America

Headed For Liquidation, Borders Will Close Its Doors

People enter a  Borders bookstore in Washington, D.C. i i

hide captionPeople enter a Borders bookstore in Washington, D.C.

Nicholas Kamm/Getty Images
People enter a  Borders bookstore in Washington, D.C.

People enter a Borders bookstore in Washington, D.C.

Nicholas Kamm/Getty Images

The second-largest U.S. bookstore chain called it quits, today: Borders Group Inc. cancelled a bankruptcy auction set for tomorrow and announced it will liquidate its assets and close its 400 remaining stores.

The Chicago Tribune reports that amounts to 11,000 jobs lost:

"We are saddened by this development," Borders President Mike Edwards said in the statement. "We were all working hard toward a different outcome, but for the headwinds we have been facing for quite some time."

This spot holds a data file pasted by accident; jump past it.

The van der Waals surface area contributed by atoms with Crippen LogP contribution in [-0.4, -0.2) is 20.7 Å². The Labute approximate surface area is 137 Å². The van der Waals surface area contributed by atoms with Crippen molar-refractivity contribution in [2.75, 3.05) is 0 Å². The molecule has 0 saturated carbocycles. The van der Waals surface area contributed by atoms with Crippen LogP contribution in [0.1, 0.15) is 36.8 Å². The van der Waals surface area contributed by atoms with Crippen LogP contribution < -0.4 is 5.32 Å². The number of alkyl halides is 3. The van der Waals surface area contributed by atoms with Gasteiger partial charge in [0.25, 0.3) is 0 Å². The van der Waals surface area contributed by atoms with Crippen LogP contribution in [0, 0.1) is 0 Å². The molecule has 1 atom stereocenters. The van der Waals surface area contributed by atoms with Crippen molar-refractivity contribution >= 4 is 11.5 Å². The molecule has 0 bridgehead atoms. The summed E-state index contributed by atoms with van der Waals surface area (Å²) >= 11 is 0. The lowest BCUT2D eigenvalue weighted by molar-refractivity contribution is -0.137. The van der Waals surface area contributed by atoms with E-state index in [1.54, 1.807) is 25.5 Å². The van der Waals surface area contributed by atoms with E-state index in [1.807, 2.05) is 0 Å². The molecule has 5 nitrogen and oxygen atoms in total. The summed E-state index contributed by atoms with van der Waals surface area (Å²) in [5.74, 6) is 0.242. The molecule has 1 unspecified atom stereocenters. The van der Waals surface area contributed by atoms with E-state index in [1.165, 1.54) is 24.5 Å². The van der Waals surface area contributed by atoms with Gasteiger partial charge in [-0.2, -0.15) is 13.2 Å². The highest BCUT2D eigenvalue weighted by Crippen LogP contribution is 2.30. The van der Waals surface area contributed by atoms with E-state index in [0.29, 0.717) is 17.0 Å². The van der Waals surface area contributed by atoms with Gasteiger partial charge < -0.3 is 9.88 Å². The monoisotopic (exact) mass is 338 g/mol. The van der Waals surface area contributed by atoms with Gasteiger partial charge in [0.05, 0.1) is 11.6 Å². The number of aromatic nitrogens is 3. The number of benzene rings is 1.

Borders could not overcome competition from larger rival Barnes & Noble Inc. and Amazon.com Inc., which began to dominate book retail when the industry shifted largely online. Borders, which filed for Chapter 11 in February, also never caught up to its rivals' e-reader sales, namely Amazon's Kindle and Barnes & Noble's Nook.

The news did not come as a surprise after a bid from Najafi, which owns Columbia House, Book-of-the-Month Club and Doubleday Book Clubs, fell apart last week. Plus, as Laura Bartell, a bankruptcy law professor at Wayne State University, told the Detroit Free Press, "The physical bookstore has become a thing of the past."

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